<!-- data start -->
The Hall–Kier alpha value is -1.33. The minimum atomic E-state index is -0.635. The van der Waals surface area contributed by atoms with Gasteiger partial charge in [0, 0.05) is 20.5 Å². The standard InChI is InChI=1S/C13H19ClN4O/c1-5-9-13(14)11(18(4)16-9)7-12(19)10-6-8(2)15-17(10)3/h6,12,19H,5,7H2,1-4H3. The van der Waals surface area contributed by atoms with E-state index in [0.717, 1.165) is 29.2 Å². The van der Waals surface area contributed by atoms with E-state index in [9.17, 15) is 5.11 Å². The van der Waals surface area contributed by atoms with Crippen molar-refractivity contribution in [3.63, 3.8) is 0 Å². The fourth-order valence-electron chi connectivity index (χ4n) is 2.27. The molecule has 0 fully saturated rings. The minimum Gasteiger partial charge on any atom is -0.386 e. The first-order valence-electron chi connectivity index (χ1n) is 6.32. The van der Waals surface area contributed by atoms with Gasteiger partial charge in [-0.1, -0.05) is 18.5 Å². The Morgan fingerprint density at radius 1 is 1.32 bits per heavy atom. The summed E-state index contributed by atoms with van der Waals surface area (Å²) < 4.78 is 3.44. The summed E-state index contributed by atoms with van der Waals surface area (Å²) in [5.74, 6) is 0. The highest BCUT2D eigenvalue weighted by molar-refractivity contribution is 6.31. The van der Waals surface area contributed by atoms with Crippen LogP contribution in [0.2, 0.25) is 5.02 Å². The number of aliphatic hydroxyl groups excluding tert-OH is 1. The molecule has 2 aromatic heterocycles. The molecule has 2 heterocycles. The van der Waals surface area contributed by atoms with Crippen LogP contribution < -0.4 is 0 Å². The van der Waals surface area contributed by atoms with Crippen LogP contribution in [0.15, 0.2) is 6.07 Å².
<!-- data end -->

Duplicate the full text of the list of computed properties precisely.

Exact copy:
The Hall–Kier alpha value is -1.33. The minimum atomic E-state index is -0.635. The van der Waals surface area contributed by atoms with Gasteiger partial charge in [0, 0.05) is 20.5 Å². The standard InChI is InChI=1S/C13H19ClN4O/c1-5-9-13(14)11(18(4)16-9)7-12(19)10-6-8(2)15-17(10)3/h6,12,19H,5,7H2,1-4H3. The van der Waals surface area contributed by atoms with E-state index in [0.717, 1.165) is 29.2 Å². The van der Waals surface area contributed by atoms with E-state index in [9.17, 15) is 5.11 Å². The van der Waals surface area contributed by atoms with Crippen molar-refractivity contribution in [3.63, 3.8) is 0 Å². The fourth-order valence-electron chi connectivity index (χ4n) is 2.27. The molecule has 0 fully saturated rings. The minimum Gasteiger partial charge on any atom is -0.386 e. The first-order valence-electron chi connectivity index (χ1n) is 6.32. The van der Waals surface area contributed by atoms with Gasteiger partial charge in [-0.1, -0.05) is 18.5 Å². The Morgan fingerprint density at radius 1 is 1.32 bits per heavy atom. The summed E-state index contributed by atoms with van der Waals surface area (Å²) < 4.78 is 3.44. The summed E-state index contributed by atoms with van der Waals surface area (Å²) in [5.74, 6) is 0. The highest BCUT2D eigenvalue weighted by molar-refractivity contribution is 6.31. The van der Waals surface area contributed by atoms with Crippen LogP contribution in [0.2, 0.25) is 5.02 Å². The number of aliphatic hydroxyl groups excluding tert-OH is 1. The molecule has 2 aromatic heterocycles. The molecule has 2 heterocycles. The van der Waals surface area contributed by atoms with Crippen LogP contribution < -0.4 is 0 Å². The van der Waals surface area contributed by atoms with Crippen LogP contribution in [0.15, 0.2) is 6.07 Å².